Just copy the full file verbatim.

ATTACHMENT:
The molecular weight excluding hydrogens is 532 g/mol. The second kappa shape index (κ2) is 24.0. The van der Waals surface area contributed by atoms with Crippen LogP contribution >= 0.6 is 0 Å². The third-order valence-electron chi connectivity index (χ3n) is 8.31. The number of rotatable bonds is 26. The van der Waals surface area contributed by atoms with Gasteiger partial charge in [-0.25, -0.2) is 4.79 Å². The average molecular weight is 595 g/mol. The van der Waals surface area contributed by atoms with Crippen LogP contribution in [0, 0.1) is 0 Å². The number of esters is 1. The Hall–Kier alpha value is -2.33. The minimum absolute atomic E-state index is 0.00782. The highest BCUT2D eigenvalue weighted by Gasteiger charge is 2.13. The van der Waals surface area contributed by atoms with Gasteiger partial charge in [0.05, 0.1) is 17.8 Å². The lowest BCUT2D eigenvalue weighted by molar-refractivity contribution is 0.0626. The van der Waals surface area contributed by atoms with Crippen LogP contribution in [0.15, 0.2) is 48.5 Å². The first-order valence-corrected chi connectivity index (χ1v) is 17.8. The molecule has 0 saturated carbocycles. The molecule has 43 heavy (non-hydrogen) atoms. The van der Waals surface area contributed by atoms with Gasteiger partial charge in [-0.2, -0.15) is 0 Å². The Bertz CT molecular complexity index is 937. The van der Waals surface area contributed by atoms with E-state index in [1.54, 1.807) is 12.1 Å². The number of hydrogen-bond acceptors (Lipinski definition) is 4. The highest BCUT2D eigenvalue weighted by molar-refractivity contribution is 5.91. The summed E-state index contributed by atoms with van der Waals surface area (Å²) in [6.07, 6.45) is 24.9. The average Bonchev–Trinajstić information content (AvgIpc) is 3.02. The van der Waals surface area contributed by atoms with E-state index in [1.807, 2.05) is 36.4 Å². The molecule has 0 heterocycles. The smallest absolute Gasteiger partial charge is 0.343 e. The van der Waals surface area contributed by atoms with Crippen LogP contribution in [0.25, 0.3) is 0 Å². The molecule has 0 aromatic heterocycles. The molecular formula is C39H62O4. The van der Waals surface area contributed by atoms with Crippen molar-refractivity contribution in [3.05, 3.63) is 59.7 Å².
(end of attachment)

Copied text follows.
The molecular weight excluding hydrogens is 532 g/mol. The second kappa shape index (κ2) is 24.0. The van der Waals surface area contributed by atoms with Crippen LogP contribution >= 0.6 is 0 Å². The third-order valence-electron chi connectivity index (χ3n) is 8.31. The number of rotatable bonds is 26. The van der Waals surface area contributed by atoms with Gasteiger partial charge in [-0.25, -0.2) is 4.79 Å². The average molecular weight is 595 g/mol. The van der Waals surface area contributed by atoms with Crippen LogP contribution in [0, 0.1) is 0 Å². The number of esters is 1. The Hall–Kier alpha value is -2.33. The minimum absolute atomic E-state index is 0.00782. The highest BCUT2D eigenvalue weighted by Gasteiger charge is 2.13. The van der Waals surface area contributed by atoms with Gasteiger partial charge in [0.05, 0.1) is 17.8 Å². The lowest BCUT2D eigenvalue weighted by molar-refractivity contribution is 0.0626. The van der Waals surface area contributed by atoms with Crippen LogP contribution in [0.15, 0.2) is 48.5 Å². The first-order valence-corrected chi connectivity index (χ1v) is 17.8. The molecule has 0 saturated carbocycles. The molecule has 43 heavy (non-hydrogen) atoms. The van der Waals surface area contributed by atoms with Gasteiger partial charge in [-0.2, -0.15) is 0 Å². The Bertz CT molecular complexity index is 937. The van der Waals surface area contributed by atoms with E-state index in [1.54, 1.807) is 12.1 Å². The number of hydrogen-bond acceptors (Lipinski definition) is 4. The highest BCUT2D eigenvalue weighted by molar-refractivity contribution is 5.91. The summed E-state index contributed by atoms with van der Waals surface area (Å²) in [6.07, 6.45) is 24.9. The average Bonchev–Trinajstić information content (AvgIpc) is 3.02. The van der Waals surface area contributed by atoms with E-state index in [1.807, 2.05) is 36.4 Å². The molecule has 0 heterocycles. The smallest absolute Gasteiger partial charge is 0.343 e. The van der Waals surface area contributed by atoms with Crippen LogP contribution in [0.25, 0.3) is 0 Å². The molecule has 0 aromatic heterocycles. The molecular formula is C39H62O4. The van der Waals surface area contributed by atoms with Crippen molar-refractivity contribution in [3.05, 3.63) is 59.7 Å².